The Nuances of Decentralized Media for the Newcomer
While perusing the internet trying to decide on what I want to put on this blog (besides the one that was just a basic), I realized there is A LOT of tutorials on how to setup mastodon, what the point of decentralized social media is and so forth.
It was a post on the instance I’m residing that gave me what to write. The nuances of living in this form of social media both as a user and as an admin. So, the first part will be for those who are looking for more information about being a user then for newbie admins, the things that I learned.
For ease as you read the first post, I am going to refer to Mastodon, Friendica, and other platforms as the “Decentralized Platforms” or “Fediverse platforms” and Twitter, Facebook, etc as the “Centralized Platforms” or “corporate controlled”. That way I’m not typing each one out all the time. If I need to make a note of a specific difference, I will then call the platform out by name.
Alright! Let’s get this show on the road!
Decentralized Services ARE NOT clones of the Centralized Services
One of the hardest things I have learned is that the decentralized services aren’t just knock-offs or clones of the major corporate controlled platforms that are available to everyone. The only thing that they share in common is their basic concept. To serve users data and information in a social way that promotes community.
If you are coming from one of the centralized platforms, you are used to having your friends, following the people you want to read and having the company serve you a daily list of interesting things they found for you based on search information you have done. It’s normal for you to be able to login, see what’s going on, and then posting a link or comment and keep going.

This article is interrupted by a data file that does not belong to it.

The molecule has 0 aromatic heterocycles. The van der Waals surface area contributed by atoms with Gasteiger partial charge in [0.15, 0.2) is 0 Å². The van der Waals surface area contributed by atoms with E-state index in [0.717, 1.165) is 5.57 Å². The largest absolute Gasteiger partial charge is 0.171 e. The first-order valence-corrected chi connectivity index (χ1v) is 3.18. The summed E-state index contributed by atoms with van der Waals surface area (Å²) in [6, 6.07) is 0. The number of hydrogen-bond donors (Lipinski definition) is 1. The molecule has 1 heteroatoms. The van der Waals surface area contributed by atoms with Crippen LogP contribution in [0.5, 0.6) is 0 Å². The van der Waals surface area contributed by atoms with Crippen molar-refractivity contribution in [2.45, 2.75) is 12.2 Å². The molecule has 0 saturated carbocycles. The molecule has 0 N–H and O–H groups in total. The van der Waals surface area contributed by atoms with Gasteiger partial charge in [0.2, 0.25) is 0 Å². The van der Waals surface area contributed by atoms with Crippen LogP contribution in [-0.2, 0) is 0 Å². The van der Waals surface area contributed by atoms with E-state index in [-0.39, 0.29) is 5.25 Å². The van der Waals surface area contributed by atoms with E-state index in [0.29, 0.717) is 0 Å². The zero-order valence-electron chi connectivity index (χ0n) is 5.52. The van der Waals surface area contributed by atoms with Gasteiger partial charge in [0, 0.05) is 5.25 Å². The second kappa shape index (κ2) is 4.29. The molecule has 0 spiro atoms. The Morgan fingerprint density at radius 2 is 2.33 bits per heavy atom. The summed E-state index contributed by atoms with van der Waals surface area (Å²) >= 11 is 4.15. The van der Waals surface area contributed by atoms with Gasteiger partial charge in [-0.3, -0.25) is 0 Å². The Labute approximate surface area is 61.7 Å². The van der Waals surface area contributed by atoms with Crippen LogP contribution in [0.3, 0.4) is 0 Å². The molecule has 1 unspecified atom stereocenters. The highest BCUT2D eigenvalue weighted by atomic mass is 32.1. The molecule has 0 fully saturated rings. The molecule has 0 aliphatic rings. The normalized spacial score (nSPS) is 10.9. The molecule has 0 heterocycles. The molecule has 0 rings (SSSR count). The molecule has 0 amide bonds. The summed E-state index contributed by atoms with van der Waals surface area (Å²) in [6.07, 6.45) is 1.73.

It’s great in a way that you don’t have to do the leg work to find new and interesting information but the trade off is that centralized platform keeps tabs on what you are doing. At minimum, they keep a profile on you and their users to help feed their computer program and at most, they then use the data to sell advertising space to other companies to target you with ads.
In short, a centralized social media needs money to run and decided that it uses your data to fund itself and then continue to sell it to make a profit for it’s shareholders. The one that comes first is the company.
A decentralized platform is, for the most part, opposite. Instead of taking care of shareholders and doing business, the fediverse services are designed around the concept of interoperability and being able to work with each other. The basic foundations the internet was built on. Down to the most basic of things, a fediverse server like Mastodon, is built to be run by someone but other things can communicate with it. The basics of interconnected computers.
This type of platform sacrifices one singular location and a helpful algorithm to find stuff and trade it that the user needs to do a lot of the work themselves.
In this vast planet of people, there are those who support either methodology to different amount of extremes. The question you should ask yourself is “What do you want?”
If you want a centralized system, there is no judgment from me and you do not have to keep reading this blog post. If you want to continue towards your exploration of the fediverse, then please keep on reading.
Don’t give up. I threw a lot at you but I felt it was important for you to understand the fundamental difference between the two. This isn’t a “run to alternate Twitter because of what Elon Musk is doing.” This is leaving one ecosystem for a brand new one.
So, you’re here and want to be part of the fediverse. What do you do?
That’s a very good question and you are not stupid in asking yourself. It’s actually one of the first key things as a newcomer you should consider. What do you want to do? Are you looking to make/share videos? Are you looking for a micro-blogging platform to share your thoughts? Are you someone who loves computers and want to get involved?